Samantha Ramey comes from a family of New Yorkers who’ve worked in the restaurant business for generations. She started working for her father’s meat and provisions business at age 13.
However, she said, there’s no contest when it comes to East Coast versus West Coast bagels and pizza. Sonoma County wins.
“I just love the sourdough crusts on the pizza here. They’re better than anything I’ve had in New York. I also love, love, love Ethel’s bagels in Petaluma,” she said.
As co-owner of Valley Ford’s Estero Cafe, Santa Rosa’s Americana restaurant and a forthcoming restaurant in Sebastopol, she’s one of the region’s biggest food cheerleaders. When she talks about Sonoma County food — food from farmers and fellow chefs to producers like Ethel’s — she’s entirely a local.
Her husband and culinary collaborator, classically trained chef Ryan Ramey, is a Sonoma County native. He’s equally enthusiastic about local food, from the produce his close friend Will Scott grows at Freestone’s Worker Bee Farms to meat from Sonoma County Meat Co. and cheese from Valley Ford Creamery.
The menus at the Rameys’ restaurants proudly shout out their ingredients, giving props to 10 or more farms at a time. At Americana in Santa Rosa’s Railroad Square, a Farm Trails sign and a Snail of Approval award from Sonoma County’s Slow Food chapter hang above the dining room entrance.
While their Estero Cafe has been serving destination-worthy breakfast and lunch classics — biscuits and country gravy and sourdough French toast made with Red Bird Bakery’s soft Pullman loaf soaked in custard and topped with housemade vanilla cider syrup — Americana is their pandemic baby.
Opened in 2020 (while Samantha was pregnant with their second child), Americana was a tough go for the couple for nearly three years. Though they offered takeout meals, the Rameys’ food is so much better eaten on the spot. Preferably with gusto.
However, they’ve seen a serious uptick in customers in recent months. Americana is running at full speed now, with an established breakfast and lunch menu and new dinner service from 5 to 9:30 p.m. Thursday through Saturday.
Dinner here is a come-as-you-are affair. The ingredients and the preparations are white tablecloth-worthy, but the vibe is entirely casual. It’s American comfort food, after all. Think corn dogs, fried chicken, meatloaf, salads and chocolate cake.
“I love contributing to our community. I want to share the opportunity with everyone,” Ryan said as he took a break outside the compact kitchen where cooks stand elbow to elbow.
Americana is about food made with love for Sonoma County and the people who eat it.
“If I could, I’d do this for free. I just love feeding people,” Samantha said.
You’ll find some of the same dishes at Estero and Americana for breakfast and lunch. Americana’s new dinner menu, created by Ryan, includes dinner entrees and all-day favorites like pancakes and omelets. Breakfast for dinner! Prices are not cheap and accurately reflect the cost of buying sustainable, regionally grown food.
The dinner menu runs two full pages, so this is just a sampling of the many dishes. The menu at the new Americana restaurant set to open this summer in Sebastopol will mimic the current Santa Rosa menu.
Corn Dogs, $15: Half-size dogs, full-size flavor. Inspired by the county-fair-food favorite, these pups are covered with delicately fried cornmeal batter, with super snappy Polish smoked sausage tucked inside. Served with sweet cider or tongue-nipping mustard sauce and with fries and a side of slaw.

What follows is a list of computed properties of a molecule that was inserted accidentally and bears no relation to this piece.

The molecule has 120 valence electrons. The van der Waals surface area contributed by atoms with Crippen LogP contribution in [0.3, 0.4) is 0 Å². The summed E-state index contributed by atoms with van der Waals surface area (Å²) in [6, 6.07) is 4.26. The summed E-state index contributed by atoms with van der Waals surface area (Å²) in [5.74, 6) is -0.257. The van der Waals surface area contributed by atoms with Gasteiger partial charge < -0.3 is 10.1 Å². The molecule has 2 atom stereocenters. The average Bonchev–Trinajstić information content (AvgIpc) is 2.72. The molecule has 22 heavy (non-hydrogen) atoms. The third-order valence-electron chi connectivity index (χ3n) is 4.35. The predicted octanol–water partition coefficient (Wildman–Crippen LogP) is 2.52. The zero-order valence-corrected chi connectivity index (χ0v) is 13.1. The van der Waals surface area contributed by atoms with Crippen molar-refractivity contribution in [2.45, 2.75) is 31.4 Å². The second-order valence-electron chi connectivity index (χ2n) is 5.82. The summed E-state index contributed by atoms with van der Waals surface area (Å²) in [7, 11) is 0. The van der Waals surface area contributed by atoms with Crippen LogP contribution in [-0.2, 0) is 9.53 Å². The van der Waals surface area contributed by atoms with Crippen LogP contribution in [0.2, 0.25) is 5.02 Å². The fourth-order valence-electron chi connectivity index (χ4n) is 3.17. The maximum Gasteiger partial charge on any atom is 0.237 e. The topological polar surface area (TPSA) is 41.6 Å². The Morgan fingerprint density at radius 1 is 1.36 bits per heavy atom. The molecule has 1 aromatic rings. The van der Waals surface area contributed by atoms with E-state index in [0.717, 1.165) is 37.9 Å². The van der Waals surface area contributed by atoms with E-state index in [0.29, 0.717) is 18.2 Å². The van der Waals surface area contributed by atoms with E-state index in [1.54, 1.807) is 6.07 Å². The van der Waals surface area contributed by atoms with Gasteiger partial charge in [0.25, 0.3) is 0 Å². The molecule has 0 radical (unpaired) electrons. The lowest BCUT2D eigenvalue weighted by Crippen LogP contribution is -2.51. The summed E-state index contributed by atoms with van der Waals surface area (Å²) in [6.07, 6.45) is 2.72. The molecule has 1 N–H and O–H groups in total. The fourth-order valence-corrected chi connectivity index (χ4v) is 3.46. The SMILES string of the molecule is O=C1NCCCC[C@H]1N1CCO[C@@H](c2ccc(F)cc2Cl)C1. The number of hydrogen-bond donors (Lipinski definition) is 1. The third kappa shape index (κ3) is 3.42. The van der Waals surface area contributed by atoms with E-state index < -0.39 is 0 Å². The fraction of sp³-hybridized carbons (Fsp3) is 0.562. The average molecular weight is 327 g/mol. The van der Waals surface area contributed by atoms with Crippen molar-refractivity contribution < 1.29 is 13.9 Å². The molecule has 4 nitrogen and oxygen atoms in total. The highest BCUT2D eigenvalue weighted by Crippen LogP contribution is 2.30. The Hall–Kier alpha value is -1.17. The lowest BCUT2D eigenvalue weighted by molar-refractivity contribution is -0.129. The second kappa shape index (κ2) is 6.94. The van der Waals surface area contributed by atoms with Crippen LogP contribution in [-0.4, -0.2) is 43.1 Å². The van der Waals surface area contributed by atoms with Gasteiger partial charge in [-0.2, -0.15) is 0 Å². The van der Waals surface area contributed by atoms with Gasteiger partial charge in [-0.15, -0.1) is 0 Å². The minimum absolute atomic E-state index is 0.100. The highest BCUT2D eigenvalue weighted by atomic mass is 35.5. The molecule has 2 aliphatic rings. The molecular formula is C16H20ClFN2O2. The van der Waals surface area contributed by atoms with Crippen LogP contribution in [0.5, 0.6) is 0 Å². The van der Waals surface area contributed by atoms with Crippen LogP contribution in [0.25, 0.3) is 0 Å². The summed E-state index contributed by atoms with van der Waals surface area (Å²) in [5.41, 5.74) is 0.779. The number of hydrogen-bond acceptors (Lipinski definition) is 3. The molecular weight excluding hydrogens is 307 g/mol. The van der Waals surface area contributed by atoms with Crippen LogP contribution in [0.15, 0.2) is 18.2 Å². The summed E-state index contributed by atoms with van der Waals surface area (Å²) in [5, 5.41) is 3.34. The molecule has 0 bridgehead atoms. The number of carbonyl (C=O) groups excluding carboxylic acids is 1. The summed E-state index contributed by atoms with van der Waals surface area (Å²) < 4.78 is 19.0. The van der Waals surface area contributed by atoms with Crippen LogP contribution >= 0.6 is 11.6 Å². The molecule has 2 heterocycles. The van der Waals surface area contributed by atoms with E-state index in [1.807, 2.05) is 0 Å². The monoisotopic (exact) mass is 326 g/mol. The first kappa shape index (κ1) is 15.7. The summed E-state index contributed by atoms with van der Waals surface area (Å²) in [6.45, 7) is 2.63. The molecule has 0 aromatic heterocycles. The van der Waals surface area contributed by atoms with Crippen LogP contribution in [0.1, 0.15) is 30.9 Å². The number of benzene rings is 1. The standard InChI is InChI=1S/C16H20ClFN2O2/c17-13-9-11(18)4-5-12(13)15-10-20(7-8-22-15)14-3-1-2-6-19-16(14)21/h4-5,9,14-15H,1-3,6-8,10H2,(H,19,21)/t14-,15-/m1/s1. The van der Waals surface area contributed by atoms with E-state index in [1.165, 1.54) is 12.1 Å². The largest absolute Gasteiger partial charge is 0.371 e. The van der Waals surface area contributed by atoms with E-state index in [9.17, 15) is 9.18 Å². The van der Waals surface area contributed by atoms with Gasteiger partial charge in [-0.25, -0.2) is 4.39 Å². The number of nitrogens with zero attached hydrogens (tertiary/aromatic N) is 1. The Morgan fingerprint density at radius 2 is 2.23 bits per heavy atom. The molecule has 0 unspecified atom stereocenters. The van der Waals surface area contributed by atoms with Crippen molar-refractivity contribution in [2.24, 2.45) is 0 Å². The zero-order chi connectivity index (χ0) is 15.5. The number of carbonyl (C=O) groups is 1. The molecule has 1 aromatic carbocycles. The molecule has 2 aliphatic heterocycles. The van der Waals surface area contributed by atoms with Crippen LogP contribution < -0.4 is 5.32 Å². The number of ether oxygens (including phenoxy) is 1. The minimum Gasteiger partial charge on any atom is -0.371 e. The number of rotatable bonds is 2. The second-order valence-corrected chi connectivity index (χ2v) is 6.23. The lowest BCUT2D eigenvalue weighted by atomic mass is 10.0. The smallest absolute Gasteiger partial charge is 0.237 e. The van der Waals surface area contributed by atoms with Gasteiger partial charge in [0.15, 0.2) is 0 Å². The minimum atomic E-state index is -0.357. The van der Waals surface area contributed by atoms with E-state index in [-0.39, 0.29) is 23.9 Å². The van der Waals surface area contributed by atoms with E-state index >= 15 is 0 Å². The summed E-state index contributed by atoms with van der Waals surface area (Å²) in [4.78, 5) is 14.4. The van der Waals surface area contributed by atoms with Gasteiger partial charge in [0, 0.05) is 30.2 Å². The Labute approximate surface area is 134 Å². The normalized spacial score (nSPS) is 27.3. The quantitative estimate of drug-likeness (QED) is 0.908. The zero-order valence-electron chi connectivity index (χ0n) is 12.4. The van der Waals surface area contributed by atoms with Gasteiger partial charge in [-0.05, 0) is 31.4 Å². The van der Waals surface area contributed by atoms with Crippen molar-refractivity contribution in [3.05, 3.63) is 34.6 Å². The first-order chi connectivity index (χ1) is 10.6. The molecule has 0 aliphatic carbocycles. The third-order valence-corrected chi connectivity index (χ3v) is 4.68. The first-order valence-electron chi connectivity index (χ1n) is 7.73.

Americana Onion Soup, $13: Bone broth is the secret to the Mariana-Trench level depth of flavor in this onion soup. Caramelized onions, herby croutons and a notable thyme and sage kick are blanketed by bubbly, melted Swiss cheese.
Fried Chicken Dinner, $25.95: This is as old-school as it gets, with two ridiculously plump pieces of buttermilk-soaked fried chicken, a homemade biscuit the size of a compact car, mashed potatoes, greens and a mushroom gravy we wish was served in a small wading pool. For a more breakfast-style version, try the Chicken Fried Chicken ($24.50) or Fried Chicken and Waffles ($22).
Mushroom Melt, $19.50: A souped-up spin on grilled cheese, this version gets a mess of grilled king trumpet mushrooms added to buttery melted Estero Gold cheese and creamy aioli on Village Bakery sourdough. Onion rings are a perfect side for this, though we wouldn’t say no to a side of soup for dipping.
Americana Burger, $18: We love a mess of a burger that barely gets from the plate to your mouth without falling apart, but this burger isn’t that. Instead it’s a big and beautiful one-third pound of Stemple Creek Ranch beef, Clover cheddar cheese, housemade aioli and a freshly baked bun. Simple, straightforward and concealing nothing. Perfection. Go for the Blue Cheese Mushroom Bacon Burger ($24) if you want something more dramatic.
“The Bear” Cake, $15: If you’ve seen the PTSD-inducing restaurant kitchen drama “The Bear,” you know this is Chef Marcus’ obsessive cake. If not, it’s just a dang good chocolate-on-chocolate-on-chocolate layer cake. The slices are hearty, and I ate mine over three days.
Meatloaf Dinner, $24.95: This classic blue-plate special recently arrived on the menu, served with whipped potatoes and a daily vegetable. It was too late to taste before this article was written, but who doesn’t like meatloaf?
Steak and Frites, $36.95: The bourbon-soaked, dry-aged sirloin steak and fries is a unique concept with the less pricey cut of beef tenderized by a boozy dip and brief aging. Served a perfect medium-rare, it’s a lovely dish, but in my mind, there are just too many other things on the menu I craved.
Americana is at 205 Fifth St., Santa Rosa, 707-755-1548, americanasr.com. Breakfast and lunch from 7 a.m. to 3 p.m. daily, dinner 5 to 9:30 p.m. Thursday through Saturday.